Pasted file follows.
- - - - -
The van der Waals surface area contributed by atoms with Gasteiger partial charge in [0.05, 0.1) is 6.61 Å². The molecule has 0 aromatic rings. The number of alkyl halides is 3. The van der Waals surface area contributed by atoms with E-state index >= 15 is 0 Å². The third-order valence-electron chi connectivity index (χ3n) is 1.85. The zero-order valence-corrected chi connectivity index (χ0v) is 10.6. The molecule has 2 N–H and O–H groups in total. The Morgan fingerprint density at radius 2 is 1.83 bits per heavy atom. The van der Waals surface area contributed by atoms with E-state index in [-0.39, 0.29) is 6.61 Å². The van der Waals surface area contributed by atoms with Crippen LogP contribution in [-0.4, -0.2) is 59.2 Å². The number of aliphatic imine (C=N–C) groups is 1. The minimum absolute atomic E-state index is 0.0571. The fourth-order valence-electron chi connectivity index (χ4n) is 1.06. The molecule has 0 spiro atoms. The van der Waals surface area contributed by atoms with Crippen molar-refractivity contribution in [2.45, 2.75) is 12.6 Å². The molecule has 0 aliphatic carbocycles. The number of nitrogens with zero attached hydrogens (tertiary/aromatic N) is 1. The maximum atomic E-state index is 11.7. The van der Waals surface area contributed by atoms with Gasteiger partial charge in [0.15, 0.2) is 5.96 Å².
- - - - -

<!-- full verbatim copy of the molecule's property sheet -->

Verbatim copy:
The van der Waals surface area contributed by atoms with Gasteiger partial charge in [0.05, 0.1) is 6.61 Å². The molecule has 0 aromatic rings. The number of alkyl halides is 3. The van der Waals surface area contributed by atoms with E-state index >= 15 is 0 Å². The third-order valence-electron chi connectivity index (χ3n) is 1.85. The zero-order valence-corrected chi connectivity index (χ0v) is 10.6. The molecule has 2 N–H and O–H groups in total. The Morgan fingerprint density at radius 2 is 1.83 bits per heavy atom. The van der Waals surface area contributed by atoms with E-state index in [-0.39, 0.29) is 6.61 Å². The van der Waals surface area contributed by atoms with Crippen LogP contribution in [-0.4, -0.2) is 59.2 Å². The number of aliphatic imine (C=N–C) groups is 1. The minimum absolute atomic E-state index is 0.0571. The fourth-order valence-electron chi connectivity index (χ4n) is 1.06. The molecule has 0 spiro atoms. The van der Waals surface area contributed by atoms with Crippen molar-refractivity contribution in [2.45, 2.75) is 12.6 Å². The molecule has 0 aliphatic carbocycles. The number of nitrogens with zero attached hydrogens (tertiary/aromatic N) is 1. The maximum atomic E-state index is 11.7. The van der Waals surface area contributed by atoms with Gasteiger partial charge in [0.15, 0.2) is 5.96 Å².